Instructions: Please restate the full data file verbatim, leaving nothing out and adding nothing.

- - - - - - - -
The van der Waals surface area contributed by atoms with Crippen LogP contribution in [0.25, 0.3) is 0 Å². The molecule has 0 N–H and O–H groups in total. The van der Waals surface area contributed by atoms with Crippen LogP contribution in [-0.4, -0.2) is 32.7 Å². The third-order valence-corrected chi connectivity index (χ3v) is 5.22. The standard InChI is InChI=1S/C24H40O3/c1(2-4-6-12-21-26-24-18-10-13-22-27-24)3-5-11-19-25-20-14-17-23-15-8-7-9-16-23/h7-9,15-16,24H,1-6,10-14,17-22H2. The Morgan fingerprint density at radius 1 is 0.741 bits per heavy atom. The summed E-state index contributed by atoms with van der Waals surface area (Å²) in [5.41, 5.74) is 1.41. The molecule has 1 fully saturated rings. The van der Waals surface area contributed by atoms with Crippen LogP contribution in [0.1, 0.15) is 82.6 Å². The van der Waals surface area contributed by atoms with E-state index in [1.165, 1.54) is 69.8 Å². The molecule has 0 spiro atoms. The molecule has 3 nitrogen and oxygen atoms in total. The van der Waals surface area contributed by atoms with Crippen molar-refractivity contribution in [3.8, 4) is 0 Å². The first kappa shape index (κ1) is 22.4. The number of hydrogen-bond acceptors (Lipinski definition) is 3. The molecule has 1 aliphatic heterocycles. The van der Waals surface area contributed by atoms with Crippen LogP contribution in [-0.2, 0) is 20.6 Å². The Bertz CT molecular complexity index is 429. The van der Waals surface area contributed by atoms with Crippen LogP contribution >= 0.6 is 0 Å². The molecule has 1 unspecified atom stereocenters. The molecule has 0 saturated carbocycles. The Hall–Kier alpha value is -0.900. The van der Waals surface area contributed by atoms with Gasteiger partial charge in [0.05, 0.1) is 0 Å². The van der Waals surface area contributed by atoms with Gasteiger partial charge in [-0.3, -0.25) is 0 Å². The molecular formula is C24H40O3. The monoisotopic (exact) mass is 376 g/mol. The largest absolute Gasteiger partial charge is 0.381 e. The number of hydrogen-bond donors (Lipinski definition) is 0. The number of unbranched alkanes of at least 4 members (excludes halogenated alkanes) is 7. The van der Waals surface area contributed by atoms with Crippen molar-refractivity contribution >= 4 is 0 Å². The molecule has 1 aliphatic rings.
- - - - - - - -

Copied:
The van der Waals surface area contributed by atoms with Crippen LogP contribution in [0.25, 0.3) is 0 Å². The molecule has 0 N–H and O–H groups in total. The van der Waals surface area contributed by atoms with Crippen LogP contribution in [-0.4, -0.2) is 32.7 Å². The third-order valence-corrected chi connectivity index (χ3v) is 5.22. The standard InChI is InChI=1S/C24H40O3/c1(2-4-6-12-21-26-24-18-10-13-22-27-24)3-5-11-19-25-20-14-17-23-15-8-7-9-16-23/h7-9,15-16,24H,1-6,10-14,17-22H2. The Morgan fingerprint density at radius 1 is 0.741 bits per heavy atom. The summed E-state index contributed by atoms with van der Waals surface area (Å²) in [5.41, 5.74) is 1.41. The molecule has 1 fully saturated rings. The van der Waals surface area contributed by atoms with Crippen LogP contribution in [0.1, 0.15) is 82.6 Å². The van der Waals surface area contributed by atoms with E-state index in [1.165, 1.54) is 69.8 Å². The molecule has 0 spiro atoms. The molecule has 3 nitrogen and oxygen atoms in total. The van der Waals surface area contributed by atoms with Crippen molar-refractivity contribution in [3.8, 4) is 0 Å². The first kappa shape index (κ1) is 22.4. The number of hydrogen-bond acceptors (Lipinski definition) is 3. The molecule has 1 aliphatic heterocycles. The van der Waals surface area contributed by atoms with Crippen LogP contribution in [-0.2, 0) is 20.6 Å². The Bertz CT molecular complexity index is 429. The van der Waals surface area contributed by atoms with Crippen LogP contribution >= 0.6 is 0 Å². The molecule has 1 unspecified atom stereocenters. The molecule has 0 saturated carbocycles. The Hall–Kier alpha value is -0.900. The van der Waals surface area contributed by atoms with Gasteiger partial charge in [0.05, 0.1) is 0 Å². The van der Waals surface area contributed by atoms with Gasteiger partial charge in [-0.3, -0.25) is 0 Å². The molecular formula is C24H40O3. The monoisotopic (exact) mass is 376 g/mol. The largest absolute Gasteiger partial charge is 0.381 e. The number of hydrogen-bond donors (Lipinski definition) is 0. The number of unbranched alkanes of at least 4 members (excludes halogenated alkanes) is 7. The van der Waals surface area contributed by atoms with Crippen molar-refractivity contribution >= 4 is 0 Å². The molecule has 1 aliphatic rings.